Publications

Resource Teachers: Literacy Annual Report 2008

Publication Details

This report presents data on students who received support from Resource Teachers: Literacy (RT:Lit) during 2008. A new reporting form designed to improve the quality of data used to report students’ literacy gains as a result of the intervention was introduced in Term 4 of 2008. As a result, some of the results for 2008 are not directly comparable with those presented in previous years.

Author(s): Megan Lee

Date Published: April 2010

Executive Summary

This report presents data on students who received support from Resource Teachers: Literacy (RT:Lit) during 2008. A new reporting form designed to improve the quality of data used to report students’ literacy gains as a result of the intervention was introduced in Term 4 of 2008. As a result, some of the results for 2008 are not directly comparable with those presented in previous years.

The key findings for 2008 are as follows:

  • RT:Lit provided support for 4,258 students considered at risk in literacy achievement in 2008. Just over half (54%) of these students received indirect in-class support while the other 46 percent received direct instruction either on an individual basis (27%), in small groups (16%) or both individually and in small-groups (3%).
  • RT:Lit predominantly assisted students with reading literacy, however approximately half (55%) of students who received direct instruction and one-quarter (25%) of students who received indirect support received assistance with written literacy. Less than 10 percent of students received support for oral language. Students who received direct instruction were more likely to receive assistance in multiple areas of literacy than students who received indirect in-class support.
  • In 2008, boys outnumbered girls in RT:Lit support by more than two to one. Half (50%) of all students were NZ European, just over one-third (37%) were Māori, 8 percent were Pasifika and 2 percent were Asian. Students who received direct instruction were clustered around the 7 to 8 years age group while students who received indirect support were spread more evenly across the 5 to 12 years age range.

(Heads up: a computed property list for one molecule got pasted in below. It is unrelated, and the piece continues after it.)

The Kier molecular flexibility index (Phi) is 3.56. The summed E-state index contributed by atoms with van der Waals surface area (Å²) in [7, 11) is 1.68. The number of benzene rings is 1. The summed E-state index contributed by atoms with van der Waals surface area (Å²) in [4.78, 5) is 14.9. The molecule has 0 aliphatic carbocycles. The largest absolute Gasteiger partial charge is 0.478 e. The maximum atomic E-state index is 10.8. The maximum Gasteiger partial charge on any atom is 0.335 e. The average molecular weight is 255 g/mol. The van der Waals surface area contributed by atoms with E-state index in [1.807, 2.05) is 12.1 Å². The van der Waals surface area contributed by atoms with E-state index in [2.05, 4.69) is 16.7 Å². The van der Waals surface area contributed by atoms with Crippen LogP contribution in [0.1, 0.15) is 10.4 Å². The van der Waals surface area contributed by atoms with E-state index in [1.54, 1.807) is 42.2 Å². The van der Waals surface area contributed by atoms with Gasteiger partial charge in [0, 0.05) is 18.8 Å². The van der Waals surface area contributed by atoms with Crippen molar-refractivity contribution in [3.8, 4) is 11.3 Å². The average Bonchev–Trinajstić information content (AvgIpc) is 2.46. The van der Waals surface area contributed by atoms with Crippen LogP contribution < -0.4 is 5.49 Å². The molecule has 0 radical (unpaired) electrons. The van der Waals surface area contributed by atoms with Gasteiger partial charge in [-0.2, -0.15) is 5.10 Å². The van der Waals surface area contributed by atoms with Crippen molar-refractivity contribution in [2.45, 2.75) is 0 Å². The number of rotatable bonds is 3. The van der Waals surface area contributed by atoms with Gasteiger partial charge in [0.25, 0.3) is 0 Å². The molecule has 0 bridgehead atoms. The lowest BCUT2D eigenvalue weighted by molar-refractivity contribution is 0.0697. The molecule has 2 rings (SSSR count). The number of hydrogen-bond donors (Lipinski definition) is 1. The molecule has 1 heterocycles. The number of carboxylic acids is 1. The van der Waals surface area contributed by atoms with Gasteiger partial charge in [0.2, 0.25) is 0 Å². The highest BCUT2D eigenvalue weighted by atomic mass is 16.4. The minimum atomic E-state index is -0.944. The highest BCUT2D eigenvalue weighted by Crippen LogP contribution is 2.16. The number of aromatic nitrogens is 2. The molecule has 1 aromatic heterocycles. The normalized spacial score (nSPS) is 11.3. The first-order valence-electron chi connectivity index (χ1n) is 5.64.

• Overall, two out of three students assisted by RT:Lit during 2008 had completed their programme of support by the end of the year. A further one-fifth of students who received direct instruction and one-quarter of students who received indirect support were to continue RT:Lit support in 2009. A small number of students received incomplete programmes because they were referred on for alternative specialist support, had moved out of the area serviced by the RT:Lit, moved from primary to secondary school or because of attendance issues.
  • Assessment data from the old reporting forms used in Terms 1 to 3 (Part B forms) showed evidence of a shift in age-based reading levels as a result of RT:Lit intervention for students who completed regular (direct) tutoring. On entry, 70 percent of these students were reading at levels below 7 years of age. Upon exit however, just 26 percent of these students were still reading at these levels.
  • The introduction of the new Part 2 form in Term 4 provided new insights into the impact of RT:Lit in reducing the number of students at risk in literacy achievement. At the end of their period of RT:Lit support for 2008, 88 percent of students who had completed their period of RT:Lit support had made reading gains equivalent to six months or more (66% had made reading gains of at least one year). A more comprehensive analysis of student achievement data will be available from 2009 onwards.

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